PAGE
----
Exporters are now free to sell their used capital machinery and spares, imported under duty-free facility, on the local market at duty-deducted cheaper prices.
Heretofore, 100-per cent export-oriented industries are entitled to enjoy bonded-warehouse facility but had to pay duty-taxes for selling or transferring that duty-free machinery locally.
The customs wing of the National Board of Revenue (NBR) issued Wednesday a circular lifting the deadweight to clear the path of affordable resale.
Exporters said the restrictions on sale of used machinery put many in problem when they wanted to replace existing machinery or import advanced ones. Due to the pecuniary barrier they used to scrap the used machines despite their having working capacity.
According to the current customs act, sale of duty-free machinery on the local market would require payment of full duty-taxes applicable to commercial imports.
As such, despite having demand for such machinery on the domestic market, the exporters were unable to sell off those as none can afford the duty-loaded high price of second-hand capital goods.
The NBR issued the order, signed by second secretary of customs, export and bond wing Mashiur Rahman Mondol, under section 219B of the Customs Act 1969.
There were no such rules or orders earlier on transfer or sale of used duty-free machinery or spare parts, said a senior customs officer.
Absence of specific guidelines created confusions in the field-level customs offices, too, much to the embarrassment of the industrialists.
"In case of transfer or sale of duty-free used machinery from one bonded exporter to another, the exporter will enjoy concessionary prices excluding duty-taxes but prior approval from customs commissioners will be required," the circular reads.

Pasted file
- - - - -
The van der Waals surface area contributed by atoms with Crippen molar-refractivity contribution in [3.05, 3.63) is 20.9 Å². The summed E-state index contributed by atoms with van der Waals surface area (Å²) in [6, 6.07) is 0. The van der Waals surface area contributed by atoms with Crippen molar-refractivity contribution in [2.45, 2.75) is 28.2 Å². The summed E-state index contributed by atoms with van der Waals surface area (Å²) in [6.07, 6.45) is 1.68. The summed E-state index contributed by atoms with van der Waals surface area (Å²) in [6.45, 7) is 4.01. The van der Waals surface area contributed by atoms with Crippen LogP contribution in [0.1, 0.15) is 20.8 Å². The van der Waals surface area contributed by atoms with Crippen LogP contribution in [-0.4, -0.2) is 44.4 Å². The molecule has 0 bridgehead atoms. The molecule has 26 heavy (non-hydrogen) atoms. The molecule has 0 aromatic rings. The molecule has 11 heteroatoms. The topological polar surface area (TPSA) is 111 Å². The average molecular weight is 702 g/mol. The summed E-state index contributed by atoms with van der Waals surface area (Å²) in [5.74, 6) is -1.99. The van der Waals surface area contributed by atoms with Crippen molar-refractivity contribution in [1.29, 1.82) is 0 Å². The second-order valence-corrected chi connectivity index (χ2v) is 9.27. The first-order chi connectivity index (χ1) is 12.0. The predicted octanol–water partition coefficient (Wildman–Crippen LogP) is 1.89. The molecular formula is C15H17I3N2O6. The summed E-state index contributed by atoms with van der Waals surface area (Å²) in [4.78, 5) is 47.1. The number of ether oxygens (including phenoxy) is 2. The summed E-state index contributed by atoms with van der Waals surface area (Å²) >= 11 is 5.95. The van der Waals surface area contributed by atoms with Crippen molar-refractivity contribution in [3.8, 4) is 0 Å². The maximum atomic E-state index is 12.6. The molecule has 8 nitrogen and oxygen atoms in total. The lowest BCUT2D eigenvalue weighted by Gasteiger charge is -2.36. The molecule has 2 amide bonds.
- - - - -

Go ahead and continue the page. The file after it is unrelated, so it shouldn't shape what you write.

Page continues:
However, for selling or transferring capital machinery to non-bonded exporters, a calculation of depreciation on use period, production capacity and amount of tax rebate will have to be followed.
The rebate will be allowed on the basis of differences between actual payable duty-taxes and the concessionary rate availed by the bonded exporter to import the capital machinery.
In case of not having date-of-expiry certificate for the duty-free machinery, exporters will have to have a survey conducted by any well- reputed survey company to determine such a machine's life.
However, the duty-free machinery would be consider scrap material after 15 years of its import and those would have to be disposed of under a separate order of customs, said a senior customs official.
The order will be valid for the export-oriented industries under Bangladesh Export Processing Zones Authority (BEPZA), Bangladesh Economic Zones Authority (BEZA), and Export Processing Zones (EPZ).
Responding on the latest circular, first vice president of Bangladesh Garment Manufacturers and Exporters Association (BGMEA) and Managing Director of Well Designers Ltd Syed Nazrul Islam said they have to study the order before making a commenting on this newly opened window to the trade-clearing customs workings.